The challenging coexistence of forest elephants and timber concessions in central Africa

Published in Mammal Review as part of the thesis of Morgane Scalbert, a doctoral student at Gembloux Agro-Bio Tech, the article entitled "The challenging coexistence of forest elephants and timber concessions" provides a bibliographic synthesis of this subject. Future research priorities are proposed.

Crédits : IMAGEO

With a drastic decrease in their populations over the last decades, forest elephants Loxodonta cyclotis are facing increasing human pressure. Their decline will have serious ecological consequences, as they are key actors in shaping ecosystems. Whilst timber concessions host many mammal species, the interactions between selective logging and forest elephants remain unclear.

Through an extensive literature review, the article discussed the following:

  • the ecological and human factors that drive the distribution of forest elephants on a large scale as well as in the specific context of logged forests;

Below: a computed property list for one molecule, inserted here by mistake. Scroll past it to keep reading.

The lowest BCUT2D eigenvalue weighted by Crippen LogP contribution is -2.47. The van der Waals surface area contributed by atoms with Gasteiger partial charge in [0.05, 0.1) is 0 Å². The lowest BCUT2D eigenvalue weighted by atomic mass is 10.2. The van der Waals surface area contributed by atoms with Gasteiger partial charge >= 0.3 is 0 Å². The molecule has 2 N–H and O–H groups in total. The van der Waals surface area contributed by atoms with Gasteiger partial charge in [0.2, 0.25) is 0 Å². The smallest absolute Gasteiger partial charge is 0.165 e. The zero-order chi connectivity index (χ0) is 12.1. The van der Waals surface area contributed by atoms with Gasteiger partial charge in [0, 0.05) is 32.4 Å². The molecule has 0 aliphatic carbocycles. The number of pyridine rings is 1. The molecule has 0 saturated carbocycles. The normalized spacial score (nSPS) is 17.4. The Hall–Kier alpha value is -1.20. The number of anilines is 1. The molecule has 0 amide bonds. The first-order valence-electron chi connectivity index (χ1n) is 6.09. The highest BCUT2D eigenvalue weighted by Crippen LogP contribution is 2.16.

• the contribution of forest elephants to the regeneration of timber species;
  • the damage caused by forest elephants to timber species.

Although human activities have the greatest impact on forest elephant distribution, it is the availability of food, water, and minerals that locally determines their use of the habitat. Under specific conditions, timber concessions may host large populations of forest elephants.

As effective seed dispersers, forest elephants contribute to the regeneration of at least 41 timber species, such as Bobgunnia fistuloides (pao rosa), one of the most expensive woods on the market.

Damage caused by forest elephants is diverse and affects a wide range of species. From branch breaking to bark stripping, at least 61 timber species are used by forest elephants, and little is known about the consequences for the tree's vitality and wood quality.

The interactions between forest elephants and logging are complex and involve many variables, requiring additional research. Nevertheless, this review suggests that timber concessions constitute key areas for forest elephant conservation, provided that low-impact logging and wildlife management are implemented.

As the article is not freely available, you can request to receive the full article via this page.